NATIONALS senator for Queensland Barnaby Joyce was amongst those with a beef against the carbon tax at a forum held in Armidale on Thursday.
Mr Joyce spoke at Ebor Beef’s carbon tax forum at the Armidale Ex-Services Club about the negative implications of the recently introduced carbon tax.
Mr Joyce said the real cost of investment in the carbon tax was the lack of investment in other things, such as the University of New England.
“We’ve had two billion dollars put into the Clean Energy Fund, imagine if we had the capacity to put $5 million of that into further investment in bovine genetics at the University of New England,” he said.
“It’s not just the fact that we’re making a crazy tax that’s not going cool the planet, it’s not going to have any effect on the climate, we’re also taking money out of people’s wallets, making them poorer and investing in many instances in the least productive sectors of our economy.”
Mr Joyce said the carbon tax will not have any impact on climate change and that Australia would get further by inspiring people to do things in a more efficient way through research and development.
“My solution is that human ingenuity is the one that takes us forward and human ingenuity is not inspired by a tax,” he said.
“People did not develop the wheel because they taxed walking, they did not develop the motorcar because they taxed horses and we are not going to develop a more efficient economy because we tax everybody.”
Other key speakers at the forum were Member for Northern Tablelands Richard Torbay, executive director of the Australian Farm Institute Mick Keogh and group environmental manager of Teys Australia Charles Hollingworth.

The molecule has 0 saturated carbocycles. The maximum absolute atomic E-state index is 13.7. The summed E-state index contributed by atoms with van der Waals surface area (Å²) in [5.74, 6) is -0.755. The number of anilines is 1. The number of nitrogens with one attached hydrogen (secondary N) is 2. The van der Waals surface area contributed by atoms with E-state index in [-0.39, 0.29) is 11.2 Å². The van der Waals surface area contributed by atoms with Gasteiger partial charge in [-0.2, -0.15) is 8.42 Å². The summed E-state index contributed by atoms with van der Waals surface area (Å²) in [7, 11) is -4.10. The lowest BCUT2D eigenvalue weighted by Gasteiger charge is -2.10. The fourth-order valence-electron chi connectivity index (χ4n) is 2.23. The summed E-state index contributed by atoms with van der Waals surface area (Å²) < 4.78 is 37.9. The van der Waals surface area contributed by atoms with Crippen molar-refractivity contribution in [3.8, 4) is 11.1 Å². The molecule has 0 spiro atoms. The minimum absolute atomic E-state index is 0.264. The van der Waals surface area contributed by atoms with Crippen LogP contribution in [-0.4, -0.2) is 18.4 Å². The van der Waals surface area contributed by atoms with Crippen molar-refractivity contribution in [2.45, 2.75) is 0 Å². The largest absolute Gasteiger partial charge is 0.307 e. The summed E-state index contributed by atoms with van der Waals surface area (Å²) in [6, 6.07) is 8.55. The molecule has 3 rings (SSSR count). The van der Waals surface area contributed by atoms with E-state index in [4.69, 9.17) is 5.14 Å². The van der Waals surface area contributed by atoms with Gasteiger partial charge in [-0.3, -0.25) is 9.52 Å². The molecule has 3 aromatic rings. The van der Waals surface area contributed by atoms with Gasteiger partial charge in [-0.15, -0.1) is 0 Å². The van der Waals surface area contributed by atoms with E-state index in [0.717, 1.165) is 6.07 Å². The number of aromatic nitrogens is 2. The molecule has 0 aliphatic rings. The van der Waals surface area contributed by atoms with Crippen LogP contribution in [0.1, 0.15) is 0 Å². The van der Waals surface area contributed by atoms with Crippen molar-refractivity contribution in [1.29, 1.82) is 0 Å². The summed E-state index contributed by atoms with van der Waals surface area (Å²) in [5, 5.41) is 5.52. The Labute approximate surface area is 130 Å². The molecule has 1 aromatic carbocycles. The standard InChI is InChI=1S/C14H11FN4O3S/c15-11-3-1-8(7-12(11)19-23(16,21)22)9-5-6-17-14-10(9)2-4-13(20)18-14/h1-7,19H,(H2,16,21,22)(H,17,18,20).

Mr Torbay said he had always opposed the carbon tax and felt people had every right to be concerned about it.
“We really need to get rid of this tax and look at those direct action measures that I feel people have been undertaking for some time and we should be congratulating them for but that information hasn’t been out there and this forum’s been a very good opportunity to do that,” he said.
Mr Torbay said some of the real effects of the carbon tax weren’t well known yet and that he felt the Northern Tablelands region could be adversely affected.
“I have to say we should be congratulating farmers, small and medium size entreprises, they have been changing their practices in a very sustainable way and getting no credit for it and it looks like with this system, you’re not going to see those people that have been doing the right thing rewarded.
“In fact, in some cases they’re going to be punished and that’s not a good thing.”
Around 200 people attended the forum, which Ebor Beef president Simon Wright said was informative.
“Like most primary producers in Australia, there’s a lot of confusion amongst our members about what the carbon tax is going to mean and how it’s going to affect the way we do business so the aim of today was to try and come away with a clearer picture of how it’s going impact our business,” he said.
“To be honest, I’d probably suggest that it confirmed the suspicions that people already held and that’s probably not a positive outcome for the carbon tax.
“It would seem that as it was presented today, farmers are at the bottom of the food chain and we’re going to bear the fair brunt of it I’d say.”